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Nigeria in search of “our” Marshall Plan

Even if President Bola Tinubu did not write out any terms of reference to the Economic Advisory Team, his words at the meeting with the…

Even if President Bola Tinubu did not write out any terms of reference to the Economic Advisory Team, his words at the meeting with the members were enough. “We will not be blamed for not trying. We assure Nigerians that we will do our best to get our Marshall Plan in place and fashion out the best economic future for this country.”

The members include Chairman of the Dangote Group, Aliko Dangote; Chairman of BUA Group, Abdul Samad Rabiu; Chairman of Heirs Holdings, Tony Elumelu; Anambra State Governor, Prof Charles Soludo; Group Chief Executive Officer of Pandora Plc, Wale Tinubu; Managing Director of Matrix Group, Abdullabir Aliu; Chief Executive Officer of Financial Derivative Company, Bismarck Rewane; and the Director-General, Manufacturers Association of Nigeria, Segun Ajayi-Kadir.

The term used by our president is quite significant and shows that he understands the degree of the problem facing Nigerians right now. This economy needs to be rebuilt. Right now it is on the floor, and we can only pretend otherwise to our regret.

The concept of a Marshall Plan evokes the imagery of bringing back to life a city, nation, or region that has been devastated by a force. It evokes the image of a mission to rescue people whose lives have been torn to shreds by the forces of war. It evokes the image of reconstruction and rebuilding, and in many ways, that is what Nigeria needs today to be able to move forward.

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Since we are talking in the context of a Marshall Plan, let us go by the spirit of the original Marshall Plan. We know that by 1945, at the end of the Second World War, Europe had been flattened by the forces of war because most of the fighting took place on its soil. There was hunger, there was destruction, and there was poverty everywhere. There was political instability across the continent. That was an opportune moment for either of the two superpowers then – America and the Soviet Union – to cash in and take advantage.

It was against this background that George C. Marshall, Secretary of State and after whom the plan was named, on June 5, 1947, in an address at Harvard University, laid out the idea of a European reconstruction to be funded by the American government. “The truth of the matter is that Europe’s requirements for the next three or four years of foreign food and other essential products—principally from America—are so much greater than her present ability to pay that she must have substantial additional help or face economic, social, and political deterioration of a very grave character,” Marshall said.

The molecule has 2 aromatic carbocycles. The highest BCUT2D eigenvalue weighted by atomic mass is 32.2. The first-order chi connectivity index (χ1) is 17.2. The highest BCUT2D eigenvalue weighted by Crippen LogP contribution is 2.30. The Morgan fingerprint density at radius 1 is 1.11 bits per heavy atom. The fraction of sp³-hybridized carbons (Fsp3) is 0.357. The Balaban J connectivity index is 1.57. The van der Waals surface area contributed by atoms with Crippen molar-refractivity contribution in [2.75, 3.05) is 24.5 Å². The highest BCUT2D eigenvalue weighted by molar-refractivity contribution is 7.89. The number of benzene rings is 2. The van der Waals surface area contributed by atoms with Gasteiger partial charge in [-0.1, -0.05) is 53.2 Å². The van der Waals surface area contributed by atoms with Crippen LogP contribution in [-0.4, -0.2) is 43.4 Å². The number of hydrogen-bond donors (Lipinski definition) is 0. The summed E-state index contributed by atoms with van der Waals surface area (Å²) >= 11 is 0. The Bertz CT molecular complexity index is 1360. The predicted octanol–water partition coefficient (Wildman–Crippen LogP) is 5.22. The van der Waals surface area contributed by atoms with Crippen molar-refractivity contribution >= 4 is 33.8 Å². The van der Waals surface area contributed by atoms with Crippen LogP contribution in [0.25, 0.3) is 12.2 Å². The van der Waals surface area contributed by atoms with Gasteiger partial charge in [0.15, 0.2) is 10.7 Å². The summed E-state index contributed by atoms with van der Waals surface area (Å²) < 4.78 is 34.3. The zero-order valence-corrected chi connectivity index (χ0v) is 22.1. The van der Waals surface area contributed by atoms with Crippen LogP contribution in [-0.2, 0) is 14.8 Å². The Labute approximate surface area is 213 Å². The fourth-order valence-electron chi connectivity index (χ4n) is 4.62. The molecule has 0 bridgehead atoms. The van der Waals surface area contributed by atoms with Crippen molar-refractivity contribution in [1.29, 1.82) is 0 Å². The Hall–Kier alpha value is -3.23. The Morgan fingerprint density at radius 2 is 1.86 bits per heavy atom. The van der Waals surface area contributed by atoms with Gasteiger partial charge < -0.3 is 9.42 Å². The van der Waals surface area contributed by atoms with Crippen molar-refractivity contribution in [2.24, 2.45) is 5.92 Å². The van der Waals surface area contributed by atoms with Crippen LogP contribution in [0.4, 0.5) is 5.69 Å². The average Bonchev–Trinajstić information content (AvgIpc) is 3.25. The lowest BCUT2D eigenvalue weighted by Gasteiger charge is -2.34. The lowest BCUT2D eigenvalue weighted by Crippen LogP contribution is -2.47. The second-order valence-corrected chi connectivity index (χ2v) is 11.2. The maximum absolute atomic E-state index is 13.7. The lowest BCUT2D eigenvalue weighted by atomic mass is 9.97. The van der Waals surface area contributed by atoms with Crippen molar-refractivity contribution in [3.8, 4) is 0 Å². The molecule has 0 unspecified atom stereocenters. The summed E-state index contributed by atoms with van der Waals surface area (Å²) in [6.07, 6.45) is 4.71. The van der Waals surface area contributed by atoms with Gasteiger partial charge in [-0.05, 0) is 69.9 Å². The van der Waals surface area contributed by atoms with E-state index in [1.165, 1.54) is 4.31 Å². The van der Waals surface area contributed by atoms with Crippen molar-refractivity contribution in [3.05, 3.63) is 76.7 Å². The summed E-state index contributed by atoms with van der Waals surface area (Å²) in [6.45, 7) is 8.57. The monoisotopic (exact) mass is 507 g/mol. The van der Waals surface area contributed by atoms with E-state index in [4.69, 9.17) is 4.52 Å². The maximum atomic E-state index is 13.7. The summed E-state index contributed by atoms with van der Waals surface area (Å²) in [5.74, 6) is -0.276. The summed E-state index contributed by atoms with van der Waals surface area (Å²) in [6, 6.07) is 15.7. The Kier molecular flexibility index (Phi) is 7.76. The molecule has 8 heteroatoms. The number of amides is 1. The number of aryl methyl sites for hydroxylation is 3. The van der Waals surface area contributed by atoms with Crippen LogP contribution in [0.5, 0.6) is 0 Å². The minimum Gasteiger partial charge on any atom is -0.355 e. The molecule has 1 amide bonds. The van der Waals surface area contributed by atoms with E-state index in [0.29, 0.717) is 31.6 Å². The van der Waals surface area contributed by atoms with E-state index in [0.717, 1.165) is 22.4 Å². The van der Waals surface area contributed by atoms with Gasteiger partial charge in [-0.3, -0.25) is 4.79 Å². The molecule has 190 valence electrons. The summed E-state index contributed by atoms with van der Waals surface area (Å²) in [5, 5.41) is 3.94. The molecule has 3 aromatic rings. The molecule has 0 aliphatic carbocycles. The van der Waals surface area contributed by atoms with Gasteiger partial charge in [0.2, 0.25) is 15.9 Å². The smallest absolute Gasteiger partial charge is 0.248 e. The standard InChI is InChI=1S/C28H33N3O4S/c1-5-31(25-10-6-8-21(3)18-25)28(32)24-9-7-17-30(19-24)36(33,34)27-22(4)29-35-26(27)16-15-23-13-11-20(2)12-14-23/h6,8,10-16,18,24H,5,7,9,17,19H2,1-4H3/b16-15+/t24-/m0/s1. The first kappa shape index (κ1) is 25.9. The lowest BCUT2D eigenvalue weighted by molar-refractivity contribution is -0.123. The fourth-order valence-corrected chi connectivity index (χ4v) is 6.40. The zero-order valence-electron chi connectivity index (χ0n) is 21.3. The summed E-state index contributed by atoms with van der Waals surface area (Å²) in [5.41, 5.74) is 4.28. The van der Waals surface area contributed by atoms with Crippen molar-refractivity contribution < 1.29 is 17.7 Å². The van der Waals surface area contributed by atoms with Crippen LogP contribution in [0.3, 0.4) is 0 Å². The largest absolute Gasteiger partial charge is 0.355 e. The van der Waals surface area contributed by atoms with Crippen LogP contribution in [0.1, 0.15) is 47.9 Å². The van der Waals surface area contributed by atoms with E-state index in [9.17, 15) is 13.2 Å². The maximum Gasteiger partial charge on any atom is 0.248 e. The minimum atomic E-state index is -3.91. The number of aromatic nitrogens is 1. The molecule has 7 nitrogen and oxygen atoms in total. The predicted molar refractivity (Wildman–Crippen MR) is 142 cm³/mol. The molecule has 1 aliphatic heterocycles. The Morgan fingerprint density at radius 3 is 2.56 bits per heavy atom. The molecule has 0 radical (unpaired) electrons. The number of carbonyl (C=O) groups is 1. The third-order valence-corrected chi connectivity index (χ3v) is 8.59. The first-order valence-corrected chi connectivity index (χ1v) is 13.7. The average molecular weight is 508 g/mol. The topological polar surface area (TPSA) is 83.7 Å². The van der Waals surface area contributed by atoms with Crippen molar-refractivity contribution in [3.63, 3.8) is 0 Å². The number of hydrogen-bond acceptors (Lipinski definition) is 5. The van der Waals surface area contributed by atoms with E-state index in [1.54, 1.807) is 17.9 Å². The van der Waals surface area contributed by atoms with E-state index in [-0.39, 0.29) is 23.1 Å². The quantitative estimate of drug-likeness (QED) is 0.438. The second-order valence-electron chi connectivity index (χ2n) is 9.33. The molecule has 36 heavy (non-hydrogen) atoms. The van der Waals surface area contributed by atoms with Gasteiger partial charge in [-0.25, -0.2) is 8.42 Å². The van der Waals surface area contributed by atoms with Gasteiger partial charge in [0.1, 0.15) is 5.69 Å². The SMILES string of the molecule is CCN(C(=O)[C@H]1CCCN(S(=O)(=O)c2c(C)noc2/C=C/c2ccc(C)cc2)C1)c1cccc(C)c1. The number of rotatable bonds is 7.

As Encyclopedia Britannica says, “The United States feared that the poverty, unemployment, and dislocation of the post-World War II period were reinforcing the appeal of communist parties to voters in Western Europe”.

The spirit behind the Plan was that if America did not deploy its resources to help Europe, the growing incidences of poverty, unemployment, and other social challenges would soon get out of hand and would have obvious consequences.

Nigeria is in such a situation today. These same problems are today giving Nigerians easy alternatives.

The principal premise of our own Marshall Plan (we might as well call it the Tinubu Plan) should be that we need it to pull our country back from the brink where it precariously hangs right now.  Poverty is pushing some Nigerian youths into crime; others are voting for the bandits or kidnappers. Besides, poverty is taking away the humanness of Nigerians. The government must be seriously worried that Nigeria is today a textbook example of poverty and all its indices.

The establishment of this committee is an acknowledgement by Mr President that the fundamental things must be tackled and doing so needs deep thinking. It needs well-thought plans devoid of the knee-jerk reflexes that have characterised most of the government’s decisions so far.

Tokenism must give way to realism. To me, this committee should have been born six months ago or earlier. And had that been, things probably would not have gotten where they are now.  You people are practical men, who have grown enterprises from scratch to where you are now. Enterprises are part of the building blocks of economies. And if they are built over time, then the economy must also be built or rebuilt over time. The emphasis today, the glamour given to benefits without effort, must be abolished from the Nigerian economy. America’s Marshall Plan for Europe lasted for about four years, during which period the US spent about $15 billion to reclaim Europe from an Enemy, as it were.

As your committee meets, the Monetary Policy Committee of the Central Bank of Nigeria has just raised its Monetary Policy Rate to 22.75 per cent. This is probably one of the highest interest rates (cost of capital) in the world right now. You all as business people know the implications of this to both businesses and individuals.

The Nigerian economy is being encircled by the political class beyond reason. If this stranglehold on the economy is not resisted, we may end up having a political system but without an economy. What is at stake now is the survival of the Nigerian economy and the continued existence of capitalism on which this economy is run.

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